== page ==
Full-text available
Bioluminescence—i.e., the emission of visible light by living organisms—is defined as a biochemical reaction involving, at least, a luciferin substrate, an oxygen derivative, and a specialised luciferase enzyme. In some cases, the enzyme and the substrate are durably associated and form a photoprotein. While this terminology is educatively useful t...
Preprint
Full-text available
Bioluminescence – i.e., the emission of visible light by living organisms - is defined as a biochemical reaction involving, at least, a luciferin substrate, an oxygen derivative, and a specialised luciferase enzyme. In some cases, the enzyme and the substrate are durably associated and form a photoprotein. While this terminology is educatively usef...
Article
Full-text available
To attach to surfaces in the sea, sea stars produce proteinaceous adhesive secretions. Sfp1 is a major constituent of this adhesive, where it is present in the form of four subunits (named Sfp1α to δ) displaying specific protein-, carbohydrate- and metal-binding domains. Recently, two recombinant proteins inspired from Sfp1 have been produced: one...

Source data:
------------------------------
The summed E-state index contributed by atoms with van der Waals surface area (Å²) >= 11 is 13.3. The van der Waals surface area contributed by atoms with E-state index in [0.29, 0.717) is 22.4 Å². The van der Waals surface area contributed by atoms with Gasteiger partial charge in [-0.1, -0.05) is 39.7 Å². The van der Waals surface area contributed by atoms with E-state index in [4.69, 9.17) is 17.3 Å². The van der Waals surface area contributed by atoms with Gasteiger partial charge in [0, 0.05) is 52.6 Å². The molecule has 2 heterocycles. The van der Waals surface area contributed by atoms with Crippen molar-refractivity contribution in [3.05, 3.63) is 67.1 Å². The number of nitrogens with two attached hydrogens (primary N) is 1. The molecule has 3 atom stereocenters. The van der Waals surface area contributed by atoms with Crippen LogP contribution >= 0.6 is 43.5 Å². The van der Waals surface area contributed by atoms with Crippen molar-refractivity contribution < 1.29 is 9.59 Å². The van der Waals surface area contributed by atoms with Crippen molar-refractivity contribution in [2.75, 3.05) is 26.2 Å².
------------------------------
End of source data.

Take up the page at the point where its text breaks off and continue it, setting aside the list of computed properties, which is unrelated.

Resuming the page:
Preprint
Full-text available
In most animals, connective tissues such as the dermis or tendons present invariant mechanical properties, fine-tuned for their structural function. However, echinoderms, a group of sea creatures including sea cucumbers, possess the ability to voluntarily modify the mechanical properties of their connective tissues, which are therefore called mutab...
Article
Full-text available
The cookie-cutter shark Isistius brasiliensis (Squaliformes: Dalatiidae) is a deep-sea species that emits a blue luminescence ventrally, except at the level of a black band located beneath the jaw. This study aims to (i) investigate the distribution and histology of the photophores (i.e., light-emitting organs) along the shark body, (ii) describe t...
Preprint
Full-text available
Bioluminescence – i.e., the emission of visible light by living organisms - is defined as a biochemical reaction involving, at least, a luciferin substrate, an oxygen derivative, and a specialised luciferase enzyme. In some cases, the enzyme and the substrate are durably associated and form a photoprotein. While this terminology is educatively usef...